The escalation of inter-communal violence in the Tana River basin has left more than 110 people dead, including several police officers.
Tribal clashes are not uncommon in Kenya, but the recent fighting between Orma pastoralists and Pokomo farmers, in a series of revenge raids, has been particularly ferocious. The bloodletting started on August 22nd, when Pokomo raiders killed more than 50 Ormas, before a reprisal raid on September 10th caused 38 further fatalities. Despite the government imposing a dusk-to-dawn curfew and sending in 2,000 paramilitary police, smaller-scale clashes have continued.
Inter-communal violence can often be traced to conflict over resources, especially land and water, which certainly applies to the Orma and Pokomo, who have a long-standing rivalry. However, the intensity of the recent violence shows that additional factors are to blame. These include an influx of weapons from war-torn Somalia, hesitant policing (because of concerns about subsequent legal action) and political rivalry linked to the next election. In particular, the devolution of power to a county level, which will see Kenyans voting for both local and national representatives for the first time, has increased the level of competition, while boundary changes have fuelled local-level ethnic fall-out. One Tana River legislator, Dhadho Godana, has already been charged with incitement and sacked from the cabinet, and others could follow.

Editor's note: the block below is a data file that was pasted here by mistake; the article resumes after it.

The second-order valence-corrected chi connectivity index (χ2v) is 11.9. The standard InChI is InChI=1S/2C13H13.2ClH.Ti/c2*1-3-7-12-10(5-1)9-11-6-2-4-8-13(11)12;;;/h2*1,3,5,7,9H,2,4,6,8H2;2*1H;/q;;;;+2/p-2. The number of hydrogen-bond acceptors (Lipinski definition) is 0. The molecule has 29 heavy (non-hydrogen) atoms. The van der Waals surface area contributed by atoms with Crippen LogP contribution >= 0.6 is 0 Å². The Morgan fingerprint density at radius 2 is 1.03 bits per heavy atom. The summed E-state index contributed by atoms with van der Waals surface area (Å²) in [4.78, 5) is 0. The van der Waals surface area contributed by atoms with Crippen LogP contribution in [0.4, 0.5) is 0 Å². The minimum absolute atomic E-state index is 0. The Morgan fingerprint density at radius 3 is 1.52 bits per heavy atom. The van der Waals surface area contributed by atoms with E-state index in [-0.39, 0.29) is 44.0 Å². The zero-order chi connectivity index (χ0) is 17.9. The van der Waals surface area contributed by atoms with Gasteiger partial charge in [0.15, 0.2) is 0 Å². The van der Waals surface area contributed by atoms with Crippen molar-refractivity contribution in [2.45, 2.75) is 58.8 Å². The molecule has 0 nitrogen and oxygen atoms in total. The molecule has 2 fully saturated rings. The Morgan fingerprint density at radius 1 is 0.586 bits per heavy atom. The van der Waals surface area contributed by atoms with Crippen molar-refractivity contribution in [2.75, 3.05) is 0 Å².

More forceful government intervention and the establishment of an official inquiry (which is due to report back within 30 days) will probably see a decline in tension. However, the intensity of the clashes and the initial weak police response have raised fresh concerns about a repeat of the post-election violence in early 2008 that killed some 1,300 people and left more than 250,000 homeless. Although the Tana River conflict can be attributed partly to local causes, it also illustrates how minor incidents can escalate in the absence of a strong institutional response.
Impact on the forecast
The adoption of a new constitution, judicial reforms and the creation of a new electoral commission will reduce the threat of election-related violence and instability. However, the Tana River clashes show that the risks are far from being eliminated, and confirm our forecast.